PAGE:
We talk about our experiences with this, which have been surprising, eye-opening, confusing, and a whole bunch of other things, including exceedingly rewarding.
Second: what’s the difference between liking something someone has created, and liking that person as a creator? Is it possible to not like a creator, while still enjoying the things they’ve made? Where do we draw the lines?
(Aside: when Mary called “can of worms” on “how to express an opinion,” she didn’t know that our recording of that can of worms would air before the recording of us opening of the can. It’s Episode 9.14, right here!)
Podcast: Play in new window | Download (Duration: 18:36 — 12.8MB)
One of your creations has gained a life of its own, and it’s something beyond the merely metaphorical “life of its own” that we talked about in this podcast. How did that happen? What happens next?
Microcasting! A Q&A by any other name. Here are the questions we fielded:
- Can I have a rule-based magic system and a mystical system in the same universe?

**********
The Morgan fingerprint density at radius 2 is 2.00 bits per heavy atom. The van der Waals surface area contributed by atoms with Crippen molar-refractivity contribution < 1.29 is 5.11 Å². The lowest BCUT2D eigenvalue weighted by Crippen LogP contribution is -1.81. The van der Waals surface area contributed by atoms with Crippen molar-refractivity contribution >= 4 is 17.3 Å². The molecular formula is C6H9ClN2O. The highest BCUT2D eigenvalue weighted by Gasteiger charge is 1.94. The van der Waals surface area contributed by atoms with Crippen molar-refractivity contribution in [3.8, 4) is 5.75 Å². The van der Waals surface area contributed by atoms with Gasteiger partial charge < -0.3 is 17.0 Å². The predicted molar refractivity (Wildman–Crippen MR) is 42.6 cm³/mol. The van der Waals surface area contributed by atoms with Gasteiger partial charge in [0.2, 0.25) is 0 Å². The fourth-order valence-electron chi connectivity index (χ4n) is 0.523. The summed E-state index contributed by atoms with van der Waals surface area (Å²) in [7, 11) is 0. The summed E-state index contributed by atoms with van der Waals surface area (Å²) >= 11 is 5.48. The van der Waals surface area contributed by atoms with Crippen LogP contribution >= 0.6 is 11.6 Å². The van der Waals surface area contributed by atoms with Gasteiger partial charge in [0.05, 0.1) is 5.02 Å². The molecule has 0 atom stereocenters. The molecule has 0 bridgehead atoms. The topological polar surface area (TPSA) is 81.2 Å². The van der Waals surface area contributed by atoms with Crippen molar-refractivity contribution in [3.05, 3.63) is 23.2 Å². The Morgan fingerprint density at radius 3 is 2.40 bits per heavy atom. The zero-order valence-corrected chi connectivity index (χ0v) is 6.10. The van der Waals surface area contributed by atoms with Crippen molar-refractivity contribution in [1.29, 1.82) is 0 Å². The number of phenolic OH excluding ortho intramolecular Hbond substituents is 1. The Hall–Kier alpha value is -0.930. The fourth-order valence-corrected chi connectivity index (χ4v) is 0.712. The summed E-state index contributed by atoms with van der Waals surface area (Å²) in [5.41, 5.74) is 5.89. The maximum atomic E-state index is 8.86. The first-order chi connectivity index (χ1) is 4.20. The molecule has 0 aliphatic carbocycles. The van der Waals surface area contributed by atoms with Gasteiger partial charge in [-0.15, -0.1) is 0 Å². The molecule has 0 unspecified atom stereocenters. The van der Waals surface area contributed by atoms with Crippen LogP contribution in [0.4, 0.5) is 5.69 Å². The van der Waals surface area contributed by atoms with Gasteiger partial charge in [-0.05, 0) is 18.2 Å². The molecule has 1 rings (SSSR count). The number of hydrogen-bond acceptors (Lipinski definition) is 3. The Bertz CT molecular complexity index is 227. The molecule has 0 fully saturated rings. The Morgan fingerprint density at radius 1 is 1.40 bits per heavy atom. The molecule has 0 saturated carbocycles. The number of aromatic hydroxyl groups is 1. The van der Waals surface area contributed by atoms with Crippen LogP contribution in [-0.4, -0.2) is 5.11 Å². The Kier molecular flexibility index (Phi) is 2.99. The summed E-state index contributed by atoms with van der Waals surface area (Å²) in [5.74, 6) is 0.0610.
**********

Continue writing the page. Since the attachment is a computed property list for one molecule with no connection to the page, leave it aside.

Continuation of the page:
- What are your pre-writing methods? (Can of worms — it’s going to get its own episode)
- What’s the first thing you do once the first draft is done?
- When approaching real-world issues, how do you avoid being preachy?
- What’s the best advice you can offer to someone who’s just starting to write?
- Does it help you to experiment with weird narrative styles?
- What are your least favorite tropes?
- Should you fully edit your first few “practice” books?
- How do you know if you’re writing too quickly?
- How do you tell the difference between a weakness in your craft, and a story that requires stylistic rule-breaking?
In other news, Writing Excuses Season 8 has been nominated for the 2014 Hugo Award for Best Related Work. We’re thrilled to appear on the ballot, and are excited to be in such good company there.
Podcast: Play in new window | Download (Duration: 18:40 — 12.8MB)
Paranormal fantasy: We’ve had enough of vampire and werewolf romances. Give us a protagonist who falls in love with a shoggoth.